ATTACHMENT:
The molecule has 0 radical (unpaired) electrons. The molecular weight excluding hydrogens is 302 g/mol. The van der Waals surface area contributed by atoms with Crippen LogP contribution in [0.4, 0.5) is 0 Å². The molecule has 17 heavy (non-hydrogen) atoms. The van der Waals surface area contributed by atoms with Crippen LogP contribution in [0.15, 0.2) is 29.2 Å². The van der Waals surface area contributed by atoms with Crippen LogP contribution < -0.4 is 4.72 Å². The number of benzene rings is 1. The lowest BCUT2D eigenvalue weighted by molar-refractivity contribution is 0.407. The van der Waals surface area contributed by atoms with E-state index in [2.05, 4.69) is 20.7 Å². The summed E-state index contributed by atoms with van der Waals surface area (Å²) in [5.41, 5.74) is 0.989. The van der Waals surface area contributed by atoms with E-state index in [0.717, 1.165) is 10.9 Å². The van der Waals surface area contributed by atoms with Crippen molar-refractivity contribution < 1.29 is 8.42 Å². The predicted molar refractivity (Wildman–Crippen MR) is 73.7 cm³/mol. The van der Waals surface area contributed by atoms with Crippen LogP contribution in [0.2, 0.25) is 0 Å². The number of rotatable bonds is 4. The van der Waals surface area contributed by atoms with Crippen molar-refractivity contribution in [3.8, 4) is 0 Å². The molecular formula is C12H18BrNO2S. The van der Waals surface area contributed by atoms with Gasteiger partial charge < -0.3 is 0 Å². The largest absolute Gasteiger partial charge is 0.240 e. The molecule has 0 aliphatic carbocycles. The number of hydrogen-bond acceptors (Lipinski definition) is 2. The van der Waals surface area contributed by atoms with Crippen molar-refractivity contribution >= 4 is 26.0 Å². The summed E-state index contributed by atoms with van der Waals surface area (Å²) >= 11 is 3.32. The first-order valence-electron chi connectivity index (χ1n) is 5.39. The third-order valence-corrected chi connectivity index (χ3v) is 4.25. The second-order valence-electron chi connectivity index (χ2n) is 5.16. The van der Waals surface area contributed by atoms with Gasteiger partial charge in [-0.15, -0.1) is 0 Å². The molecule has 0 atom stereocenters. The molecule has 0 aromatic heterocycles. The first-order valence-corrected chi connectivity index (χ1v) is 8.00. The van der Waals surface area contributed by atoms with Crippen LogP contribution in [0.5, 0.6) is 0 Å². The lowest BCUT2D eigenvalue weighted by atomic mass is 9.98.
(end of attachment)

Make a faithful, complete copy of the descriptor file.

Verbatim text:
The molecule has 0 radical (unpaired) electrons. The molecular weight excluding hydrogens is 302 g/mol. The van der Waals surface area contributed by atoms with Crippen LogP contribution in [0.4, 0.5) is 0 Å². The molecule has 17 heavy (non-hydrogen) atoms. The van der Waals surface area contributed by atoms with Crippen LogP contribution in [0.15, 0.2) is 29.2 Å². The van der Waals surface area contributed by atoms with Crippen LogP contribution < -0.4 is 4.72 Å². The number of benzene rings is 1. The lowest BCUT2D eigenvalue weighted by molar-refractivity contribution is 0.407. The van der Waals surface area contributed by atoms with E-state index in [2.05, 4.69) is 20.7 Å². The summed E-state index contributed by atoms with van der Waals surface area (Å²) in [5.41, 5.74) is 0.989. The van der Waals surface area contributed by atoms with E-state index in [0.717, 1.165) is 10.9 Å². The van der Waals surface area contributed by atoms with Crippen molar-refractivity contribution < 1.29 is 8.42 Å². The predicted molar refractivity (Wildman–Crippen MR) is 73.7 cm³/mol. The van der Waals surface area contributed by atoms with Crippen LogP contribution in [0.2, 0.25) is 0 Å². The number of rotatable bonds is 4. The van der Waals surface area contributed by atoms with Crippen molar-refractivity contribution in [3.8, 4) is 0 Å². The molecular formula is C12H18BrNO2S. The van der Waals surface area contributed by atoms with Gasteiger partial charge < -0.3 is 0 Å². The largest absolute Gasteiger partial charge is 0.240 e. The molecule has 0 aliphatic carbocycles. The number of hydrogen-bond acceptors (Lipinski definition) is 2. The van der Waals surface area contributed by atoms with Crippen molar-refractivity contribution >= 4 is 26.0 Å². The summed E-state index contributed by atoms with van der Waals surface area (Å²) >= 11 is 3.32. The first-order valence-electron chi connectivity index (χ1n) is 5.39. The third-order valence-corrected chi connectivity index (χ3v) is 4.25. The second-order valence-electron chi connectivity index (χ2n) is 5.16. The van der Waals surface area contributed by atoms with Gasteiger partial charge in [-0.15, -0.1) is 0 Å². The molecule has 0 atom stereocenters. The molecule has 0 aromatic heterocycles. The first-order valence-corrected chi connectivity index (χ1v) is 8.00. The van der Waals surface area contributed by atoms with Crippen LogP contribution in [0.5, 0.6) is 0 Å². The lowest BCUT2D eigenvalue weighted by atomic mass is 9.98.